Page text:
your attention (like Jason Falkner, say, or Kevin Gilbert ... of course,
this list could go on -- have at it, folks).

At the same time, I don't think he turns people off, either, like some
of the distinctive voices you mention (funny, some of those groups --
Todd R., Steely Dan, Elvis C. -- are favorites of mine, and the unique
quality of the singer's voice is one of the main reasons why). I agree
that XTC -- Andy, really -- falls into this camp, which is one reason
why I'll often choose a Colin song to introduce neophytes to XTC. Of
course, I love Andy's voice for its unique qualities, and always have --
and, having covered some XTC songs, have a lot of respect for his voice
and its range. Fucker can *sing*.

But I'm also guilty when it comes to being turned off to bands by the
quality of the lead vocal. Just looking at prog bands (which for some
reason often have the most annoying vocalists), I have to be in a
nostalgic mood to listen to Yes nowadays, because Jon Anderson's refusal
to undergo adolescence just plain gets on my nerves sometimes. I skip
songs w/vocals on Happy the Man albums. I find Phil Collins' voice to be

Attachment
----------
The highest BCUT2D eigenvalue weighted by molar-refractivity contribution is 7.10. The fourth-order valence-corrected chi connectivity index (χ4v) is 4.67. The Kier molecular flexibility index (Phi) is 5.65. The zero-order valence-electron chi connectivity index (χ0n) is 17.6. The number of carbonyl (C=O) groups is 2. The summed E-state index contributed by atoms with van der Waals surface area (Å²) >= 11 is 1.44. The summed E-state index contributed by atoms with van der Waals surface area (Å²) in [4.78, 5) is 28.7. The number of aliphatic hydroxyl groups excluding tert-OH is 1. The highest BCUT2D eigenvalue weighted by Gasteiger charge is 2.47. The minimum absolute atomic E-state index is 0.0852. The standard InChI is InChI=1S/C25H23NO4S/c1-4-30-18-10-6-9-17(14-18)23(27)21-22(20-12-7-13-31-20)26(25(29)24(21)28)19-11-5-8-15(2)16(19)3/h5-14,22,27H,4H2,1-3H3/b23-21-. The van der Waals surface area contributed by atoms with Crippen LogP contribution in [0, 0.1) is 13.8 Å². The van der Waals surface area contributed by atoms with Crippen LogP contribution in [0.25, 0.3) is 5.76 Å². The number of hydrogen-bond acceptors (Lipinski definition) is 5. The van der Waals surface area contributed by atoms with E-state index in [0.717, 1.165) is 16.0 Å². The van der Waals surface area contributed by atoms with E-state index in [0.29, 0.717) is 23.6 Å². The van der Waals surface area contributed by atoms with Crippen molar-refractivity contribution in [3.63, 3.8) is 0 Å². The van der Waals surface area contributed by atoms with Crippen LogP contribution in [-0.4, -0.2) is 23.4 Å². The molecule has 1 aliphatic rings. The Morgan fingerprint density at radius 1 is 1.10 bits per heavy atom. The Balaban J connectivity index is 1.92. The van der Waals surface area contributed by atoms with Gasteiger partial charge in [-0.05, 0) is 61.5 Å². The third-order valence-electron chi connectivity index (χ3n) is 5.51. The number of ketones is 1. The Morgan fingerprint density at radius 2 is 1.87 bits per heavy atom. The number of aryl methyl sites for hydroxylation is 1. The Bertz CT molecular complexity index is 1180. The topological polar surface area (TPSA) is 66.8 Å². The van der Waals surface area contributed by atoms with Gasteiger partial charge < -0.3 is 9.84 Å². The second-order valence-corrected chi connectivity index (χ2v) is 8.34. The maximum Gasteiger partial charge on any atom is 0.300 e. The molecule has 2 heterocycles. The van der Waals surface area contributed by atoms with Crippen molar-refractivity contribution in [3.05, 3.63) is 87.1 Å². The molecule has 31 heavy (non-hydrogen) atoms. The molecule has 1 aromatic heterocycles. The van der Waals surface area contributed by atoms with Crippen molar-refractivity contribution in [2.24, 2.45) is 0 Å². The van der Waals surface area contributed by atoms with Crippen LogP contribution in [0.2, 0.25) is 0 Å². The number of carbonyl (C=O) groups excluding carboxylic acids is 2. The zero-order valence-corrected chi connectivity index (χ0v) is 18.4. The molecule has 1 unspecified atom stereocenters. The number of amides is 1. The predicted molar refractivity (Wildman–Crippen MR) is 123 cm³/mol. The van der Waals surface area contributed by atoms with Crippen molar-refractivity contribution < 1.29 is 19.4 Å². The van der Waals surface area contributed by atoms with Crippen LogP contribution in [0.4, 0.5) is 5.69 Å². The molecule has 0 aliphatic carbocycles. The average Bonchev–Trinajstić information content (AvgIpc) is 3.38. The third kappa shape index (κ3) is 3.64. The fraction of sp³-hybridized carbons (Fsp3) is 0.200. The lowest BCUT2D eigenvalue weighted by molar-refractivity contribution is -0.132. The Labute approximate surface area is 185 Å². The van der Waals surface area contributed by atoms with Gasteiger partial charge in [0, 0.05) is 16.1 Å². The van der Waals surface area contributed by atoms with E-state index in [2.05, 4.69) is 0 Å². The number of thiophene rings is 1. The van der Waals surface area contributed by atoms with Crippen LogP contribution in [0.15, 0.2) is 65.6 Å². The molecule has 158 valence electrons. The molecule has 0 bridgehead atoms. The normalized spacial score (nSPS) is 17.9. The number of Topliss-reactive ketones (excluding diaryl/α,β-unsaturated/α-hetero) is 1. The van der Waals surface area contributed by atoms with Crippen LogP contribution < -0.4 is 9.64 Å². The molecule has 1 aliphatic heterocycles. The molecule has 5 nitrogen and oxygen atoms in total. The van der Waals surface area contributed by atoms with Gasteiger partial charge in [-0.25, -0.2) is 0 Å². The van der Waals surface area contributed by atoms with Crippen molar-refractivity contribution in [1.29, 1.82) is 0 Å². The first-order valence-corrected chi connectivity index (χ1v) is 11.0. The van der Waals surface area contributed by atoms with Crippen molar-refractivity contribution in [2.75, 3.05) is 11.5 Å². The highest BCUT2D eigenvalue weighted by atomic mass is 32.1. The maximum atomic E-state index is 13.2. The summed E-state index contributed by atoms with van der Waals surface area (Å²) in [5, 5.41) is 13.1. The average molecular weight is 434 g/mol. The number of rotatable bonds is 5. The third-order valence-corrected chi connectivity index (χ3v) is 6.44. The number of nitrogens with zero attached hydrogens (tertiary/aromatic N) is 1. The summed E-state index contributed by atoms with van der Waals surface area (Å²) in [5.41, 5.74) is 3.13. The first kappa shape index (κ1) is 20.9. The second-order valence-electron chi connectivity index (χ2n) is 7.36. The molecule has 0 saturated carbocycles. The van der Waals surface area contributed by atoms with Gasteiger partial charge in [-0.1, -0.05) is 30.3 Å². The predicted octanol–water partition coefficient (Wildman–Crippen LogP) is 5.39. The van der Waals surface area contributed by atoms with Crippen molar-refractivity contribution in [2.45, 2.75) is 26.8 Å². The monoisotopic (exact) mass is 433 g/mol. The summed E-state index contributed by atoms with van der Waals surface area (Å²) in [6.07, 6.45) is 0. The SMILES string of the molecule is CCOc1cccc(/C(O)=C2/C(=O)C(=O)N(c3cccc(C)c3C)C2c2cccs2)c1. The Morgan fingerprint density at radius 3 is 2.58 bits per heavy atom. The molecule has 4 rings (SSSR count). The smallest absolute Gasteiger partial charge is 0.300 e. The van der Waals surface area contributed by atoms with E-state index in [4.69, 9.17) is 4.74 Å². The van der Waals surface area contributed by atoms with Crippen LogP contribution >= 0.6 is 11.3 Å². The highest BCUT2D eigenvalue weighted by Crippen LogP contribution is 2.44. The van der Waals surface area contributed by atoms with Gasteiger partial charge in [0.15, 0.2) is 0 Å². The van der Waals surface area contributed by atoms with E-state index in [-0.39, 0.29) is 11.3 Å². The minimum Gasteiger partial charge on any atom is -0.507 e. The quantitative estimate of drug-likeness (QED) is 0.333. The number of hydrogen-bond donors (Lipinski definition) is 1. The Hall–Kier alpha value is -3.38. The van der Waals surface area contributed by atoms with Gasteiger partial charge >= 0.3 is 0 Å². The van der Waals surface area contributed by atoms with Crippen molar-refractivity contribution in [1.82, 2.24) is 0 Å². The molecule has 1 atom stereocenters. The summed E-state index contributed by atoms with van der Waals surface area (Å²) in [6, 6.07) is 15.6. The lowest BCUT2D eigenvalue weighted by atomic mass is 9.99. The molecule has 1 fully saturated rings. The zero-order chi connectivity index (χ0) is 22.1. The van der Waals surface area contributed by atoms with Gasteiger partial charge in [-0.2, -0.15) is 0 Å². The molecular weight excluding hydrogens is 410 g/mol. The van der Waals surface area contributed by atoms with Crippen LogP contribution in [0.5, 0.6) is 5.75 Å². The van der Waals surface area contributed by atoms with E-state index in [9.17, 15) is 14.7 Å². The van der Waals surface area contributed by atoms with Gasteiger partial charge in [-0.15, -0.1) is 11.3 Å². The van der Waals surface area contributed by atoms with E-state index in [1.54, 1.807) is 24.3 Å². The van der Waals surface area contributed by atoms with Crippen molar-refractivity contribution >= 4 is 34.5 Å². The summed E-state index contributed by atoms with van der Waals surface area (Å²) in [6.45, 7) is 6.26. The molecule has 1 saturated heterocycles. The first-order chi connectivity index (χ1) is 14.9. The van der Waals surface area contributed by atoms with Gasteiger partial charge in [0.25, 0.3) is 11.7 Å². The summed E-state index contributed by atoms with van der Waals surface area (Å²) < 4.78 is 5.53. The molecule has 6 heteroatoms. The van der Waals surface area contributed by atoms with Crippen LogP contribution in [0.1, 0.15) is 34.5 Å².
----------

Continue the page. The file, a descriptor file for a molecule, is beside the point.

annoyingly nasal and thin, and yes, I'm probably not as big a fan of
Gentle Giant as I'd otherwise be (sorry, Mike) because of the strained,
throaty vocals (IMO) of Mr. Minnear.

At the same time, I love vocalists who set other people's teeth on
edge -- for example, I have a couple of albums, including Bill Bruford's
first solo effort, that feature a woman named Annette Peacock. Weird,
Greenwich Villagey vocals that most often elicit raised eyebrows and
comments like "Hmmm, interesting" from friends. I think Les Claypool is
a hoot. I love Mark Sandman's low, syrupy, late-night singing. And Liz
Phair ... well, let's just say I like her voice as much as her, uh,

And these are just a few people whom I think have good, distinctive
voices, not necessarily technically good voices. Of course, it really
sends me when I find someone who has both. As I said, that list could go
on and on.

As for the "XTC the Jazz Band" discussion, I'll add this little bit of
shameless self-promotion to the thread, from an interview I did w/Andy
waaaay back in the last century ... hell, in the last millennium:

TB: Have you listened to a lot of jazz, and are you influenced by it?
I've always heard that in your music, and I didn't know whether that was
something that you actively pursue or something that you soaked up when
you were younger.

AP: I did listen to a lot of jazz when I was younger. My father had
bebop records around the house -- Charlie Parker, Oscar Peterson,
basically the straighter side of bebop. Then a friend of mind got me
into the more out-there kind of stuff -- Sun Ra, Albert Ayler and
others, which I liked immensely. And then I sort of blundered into stuff
on my own, like Tony Williams' Lifetime. Their album Emergency is one of
my all-time desert-island disks, I think.

TB: It is a great album.

AP: That is so thrilling, that recording. I don't listen to so much jazz